Though all types of yoga offer similar physical and psychological benefits, certain types also have their own unique twist. With Bikram (or hot) yoga, you’re experiencing the added benefit of detoxification. With power yoga, you’re getting a focus on burning calories. So what about the latest craze in the industry—laughter yoga?
I don’t mean to Bikram-bash, but my first yoga studio experience happened to be in a Bikram studio, and it wasn’t great. What turned me off the most about the experience was the energy in the room. Nobody was smiling. I can’t stand being places where no one’s smiling — my defense mechanisms kick in, among them a very snarky sense of humor. I found myself trying to fight laughter from the jokes I was telling myself internally to qualm the awkwardness, while staying as silent externally as everyone else. It’s difficult to ground yourself and balance on one foot when you’re shaking at your core from fighting hysterical laughter!
This isn’t the way a yoga class should be. Yoga is fun. I enjoy the practice. So why do most yogis seem so serious all the time?
By The FIRM Master Instructor Marguerite O’Brien
While I try to be mindful of the blessings in my life and give thanks on a daily basis, there are times when I am humbled by life’s circumstances and my gratefulness is magnified. I’ve had several experiences recently that I wanted to share with you, in hopes that they will inspire you to take a moment to be present to what is going on around you and give silent thanks for every blessing.
Congrats! You made it to the tenth and final week of the Better Body and More Energy Challenge! I knew you could do it.
For your last assignment, I’d like to you tie together everything you’ve learned about nutrition and fitness over the past nine weeks. Don’t worry — it sounds more daunting than it really is!
The other night, I fell down the stairs. Not the whole flight, but the last four gray-slate stairs in the main lobby of the athletic club where I teach yoga. I was fully dressed and in view of at least three people when I tripped over my own boots, breaking my fall with my shins and hands. After the stars stopped swirling and the pain kicked in, I stood up, put on a brave smile and told the wincing front desk staff that I’d be okay. Then I limped out into the dark and, when it felt safe, I started to cry.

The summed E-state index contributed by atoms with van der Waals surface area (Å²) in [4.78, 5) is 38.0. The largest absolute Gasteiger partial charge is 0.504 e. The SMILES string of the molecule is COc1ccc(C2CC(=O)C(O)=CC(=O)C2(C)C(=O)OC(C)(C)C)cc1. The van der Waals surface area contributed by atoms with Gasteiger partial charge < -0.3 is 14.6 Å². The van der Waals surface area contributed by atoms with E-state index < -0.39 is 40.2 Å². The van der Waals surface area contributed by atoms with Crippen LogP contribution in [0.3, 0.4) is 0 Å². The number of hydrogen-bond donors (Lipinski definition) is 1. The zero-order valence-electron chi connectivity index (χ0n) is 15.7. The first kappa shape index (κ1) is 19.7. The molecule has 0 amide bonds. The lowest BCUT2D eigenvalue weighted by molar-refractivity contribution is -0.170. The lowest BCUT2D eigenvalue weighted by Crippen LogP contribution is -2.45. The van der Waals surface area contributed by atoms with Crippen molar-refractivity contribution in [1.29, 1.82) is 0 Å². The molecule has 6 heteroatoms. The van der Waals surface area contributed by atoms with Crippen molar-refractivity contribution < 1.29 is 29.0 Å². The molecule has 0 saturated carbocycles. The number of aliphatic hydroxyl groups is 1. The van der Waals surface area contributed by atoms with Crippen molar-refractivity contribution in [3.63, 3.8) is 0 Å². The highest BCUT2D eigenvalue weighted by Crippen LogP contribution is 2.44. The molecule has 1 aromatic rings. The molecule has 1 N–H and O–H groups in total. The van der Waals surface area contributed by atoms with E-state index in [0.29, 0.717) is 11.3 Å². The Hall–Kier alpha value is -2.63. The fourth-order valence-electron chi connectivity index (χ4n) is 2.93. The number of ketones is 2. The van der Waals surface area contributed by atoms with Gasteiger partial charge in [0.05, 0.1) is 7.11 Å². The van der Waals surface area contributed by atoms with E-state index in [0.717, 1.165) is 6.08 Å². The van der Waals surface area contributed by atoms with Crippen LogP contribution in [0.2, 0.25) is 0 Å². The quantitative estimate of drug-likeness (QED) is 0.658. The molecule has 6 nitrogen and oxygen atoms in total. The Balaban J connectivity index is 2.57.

Are you having fun yet? I think of fun in two ways. First there’s the possibility of actually enjoying a new behavior. That’s especially easy when we’ve chosen something potentially fulfilling — learning the two-step, getting to know your new neighborhood, getting the pile of papers off your desk, following your dream of getting a pilot’s license. The more you can find ways to make your new habit fun, the more likely you’ll stick to it. Do it with friends, create a contest with your kids to see who’s better at it, make it into a silly game.
Many years ago (1976), my first job in the film industry was as the assistant to a legendary film producer named Ray Stark. Ray produced such classics as “Funny Girl,” “The Way We Were,” and “The Goodbye Girl.” Even though I went out on my own in 1980 to produce “Somewhere in Time,” Ray and I stayed in touch and, from time to time, he would invite me to his home to watch films with him in his projection room. One night, in 1984, he invited me over to see a new film called “Splash.” Ray was particularly interested in “Splash” because, for years, he had been developing a remake to a dramatic film from the 1940’s entitled “Mr. Peabody and the Mermaid,” in which a man found a mermaid, put her in a pond near him, and fell in love with her. When we had finished watching “Splash,” Ray turned to me and said. “Well, that’s the end of developing “Peabody.” There are some issues that audiences just respond better to when they’re presented in comedies than when drama is involved. An audience will give you a lot more leeway in a comedy with their willingness to suspend disbelief than they will in a drama.”